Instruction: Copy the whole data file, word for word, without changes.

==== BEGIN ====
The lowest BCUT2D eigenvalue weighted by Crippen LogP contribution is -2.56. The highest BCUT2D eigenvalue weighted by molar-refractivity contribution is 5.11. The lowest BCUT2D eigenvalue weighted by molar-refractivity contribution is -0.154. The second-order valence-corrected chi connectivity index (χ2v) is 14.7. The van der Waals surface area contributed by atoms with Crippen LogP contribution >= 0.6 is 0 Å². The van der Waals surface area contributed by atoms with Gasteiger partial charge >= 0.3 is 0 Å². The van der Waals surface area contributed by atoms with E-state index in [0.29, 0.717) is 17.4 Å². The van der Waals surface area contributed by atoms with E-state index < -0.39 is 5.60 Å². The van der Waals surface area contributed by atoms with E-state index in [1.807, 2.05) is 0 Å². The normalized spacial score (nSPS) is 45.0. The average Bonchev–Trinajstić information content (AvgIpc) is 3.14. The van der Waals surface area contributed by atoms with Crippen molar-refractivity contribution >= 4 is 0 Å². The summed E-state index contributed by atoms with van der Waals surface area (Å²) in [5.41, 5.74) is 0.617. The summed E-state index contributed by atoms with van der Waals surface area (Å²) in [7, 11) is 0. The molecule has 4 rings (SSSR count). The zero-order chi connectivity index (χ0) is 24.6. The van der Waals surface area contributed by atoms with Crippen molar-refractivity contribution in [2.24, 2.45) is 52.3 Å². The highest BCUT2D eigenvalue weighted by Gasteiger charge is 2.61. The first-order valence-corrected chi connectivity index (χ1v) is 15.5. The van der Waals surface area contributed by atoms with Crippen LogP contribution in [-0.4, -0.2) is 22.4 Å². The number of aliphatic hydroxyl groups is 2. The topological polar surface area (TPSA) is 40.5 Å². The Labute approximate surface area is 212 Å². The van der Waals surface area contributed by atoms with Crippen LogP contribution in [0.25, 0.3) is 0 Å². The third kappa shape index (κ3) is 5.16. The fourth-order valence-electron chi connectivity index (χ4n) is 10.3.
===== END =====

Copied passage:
The lowest BCUT2D eigenvalue weighted by Crippen LogP contribution is -2.56. The highest BCUT2D eigenvalue weighted by molar-refractivity contribution is 5.11. The lowest BCUT2D eigenvalue weighted by molar-refractivity contribution is -0.154. The second-order valence-corrected chi connectivity index (χ2v) is 14.7. The van der Waals surface area contributed by atoms with Crippen LogP contribution >= 0.6 is 0 Å². The van der Waals surface area contributed by atoms with Gasteiger partial charge >= 0.3 is 0 Å². The van der Waals surface area contributed by atoms with E-state index in [0.29, 0.717) is 17.4 Å². The van der Waals surface area contributed by atoms with E-state index < -0.39 is 5.60 Å². The van der Waals surface area contributed by atoms with E-state index in [1.807, 2.05) is 0 Å². The normalized spacial score (nSPS) is 45.0. The average Bonchev–Trinajstić information content (AvgIpc) is 3.14. The van der Waals surface area contributed by atoms with Crippen molar-refractivity contribution >= 4 is 0 Å². The summed E-state index contributed by atoms with van der Waals surface area (Å²) in [5.41, 5.74) is 0.617. The summed E-state index contributed by atoms with van der Waals surface area (Å²) in [7, 11) is 0. The molecule has 4 rings (SSSR count). The zero-order chi connectivity index (χ0) is 24.6. The van der Waals surface area contributed by atoms with Crippen molar-refractivity contribution in [2.24, 2.45) is 52.3 Å². The highest BCUT2D eigenvalue weighted by Gasteiger charge is 2.61. The first-order valence-corrected chi connectivity index (χ1v) is 15.5. The van der Waals surface area contributed by atoms with Crippen LogP contribution in [-0.4, -0.2) is 22.4 Å². The number of aliphatic hydroxyl groups is 2. The topological polar surface area (TPSA) is 40.5 Å². The Labute approximate surface area is 212 Å². The van der Waals surface area contributed by atoms with Crippen LogP contribution in [0.25, 0.3) is 0 Å². The third kappa shape index (κ3) is 5.16. The fourth-order valence-electron chi connectivity index (χ4n) is 10.3.